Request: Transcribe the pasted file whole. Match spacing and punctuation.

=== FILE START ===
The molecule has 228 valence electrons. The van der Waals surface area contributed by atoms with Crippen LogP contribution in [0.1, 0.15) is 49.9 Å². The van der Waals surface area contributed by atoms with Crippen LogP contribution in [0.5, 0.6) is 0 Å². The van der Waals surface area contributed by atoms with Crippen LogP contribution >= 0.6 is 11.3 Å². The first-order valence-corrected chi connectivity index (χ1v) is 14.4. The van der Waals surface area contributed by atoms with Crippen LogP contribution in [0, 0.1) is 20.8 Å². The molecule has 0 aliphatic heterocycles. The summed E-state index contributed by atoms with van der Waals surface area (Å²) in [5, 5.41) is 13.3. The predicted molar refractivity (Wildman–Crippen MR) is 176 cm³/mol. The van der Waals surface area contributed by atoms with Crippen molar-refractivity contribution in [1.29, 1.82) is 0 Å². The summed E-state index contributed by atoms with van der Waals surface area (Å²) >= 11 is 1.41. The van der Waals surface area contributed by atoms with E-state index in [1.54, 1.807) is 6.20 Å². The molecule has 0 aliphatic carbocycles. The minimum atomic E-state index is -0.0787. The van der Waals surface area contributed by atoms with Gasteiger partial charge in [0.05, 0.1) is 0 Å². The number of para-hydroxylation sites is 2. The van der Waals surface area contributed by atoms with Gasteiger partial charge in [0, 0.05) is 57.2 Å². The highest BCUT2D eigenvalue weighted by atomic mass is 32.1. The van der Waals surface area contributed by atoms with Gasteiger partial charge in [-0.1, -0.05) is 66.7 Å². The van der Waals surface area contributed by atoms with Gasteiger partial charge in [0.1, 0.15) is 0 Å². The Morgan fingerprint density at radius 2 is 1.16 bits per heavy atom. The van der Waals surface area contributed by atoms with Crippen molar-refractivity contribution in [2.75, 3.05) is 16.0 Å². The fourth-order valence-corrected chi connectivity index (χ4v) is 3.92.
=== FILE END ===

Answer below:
The molecule has 228 valence electrons. The van der Waals surface area contributed by atoms with Crippen LogP contribution in [0.1, 0.15) is 49.9 Å². The van der Waals surface area contributed by atoms with Crippen LogP contribution in [0.5, 0.6) is 0 Å². The van der Waals surface area contributed by atoms with Crippen LogP contribution >= 0.6 is 11.3 Å². The first-order valence-corrected chi connectivity index (χ1v) is 14.4. The van der Waals surface area contributed by atoms with Crippen LogP contribution in [0, 0.1) is 20.8 Å². The molecule has 0 aliphatic heterocycles. The summed E-state index contributed by atoms with van der Waals surface area (Å²) in [5, 5.41) is 13.3. The predicted molar refractivity (Wildman–Crippen MR) is 176 cm³/mol. The van der Waals surface area contributed by atoms with Crippen molar-refractivity contribution in [1.29, 1.82) is 0 Å². The summed E-state index contributed by atoms with van der Waals surface area (Å²) >= 11 is 1.41. The van der Waals surface area contributed by atoms with E-state index in [1.54, 1.807) is 6.20 Å². The molecule has 0 aliphatic carbocycles. The minimum atomic E-state index is -0.0787. The van der Waals surface area contributed by atoms with Gasteiger partial charge in [0.05, 0.1) is 0 Å². The number of para-hydroxylation sites is 2. The van der Waals surface area contributed by atoms with Gasteiger partial charge in [0, 0.05) is 57.2 Å². The highest BCUT2D eigenvalue weighted by atomic mass is 32.1. The van der Waals surface area contributed by atoms with Gasteiger partial charge in [-0.1, -0.05) is 66.7 Å². The van der Waals surface area contributed by atoms with Gasteiger partial charge in [0.1, 0.15) is 0 Å². The Morgan fingerprint density at radius 2 is 1.16 bits per heavy atom. The van der Waals surface area contributed by atoms with Crippen molar-refractivity contribution in [2.75, 3.05) is 16.0 Å². The fourth-order valence-corrected chi connectivity index (χ4v) is 3.92.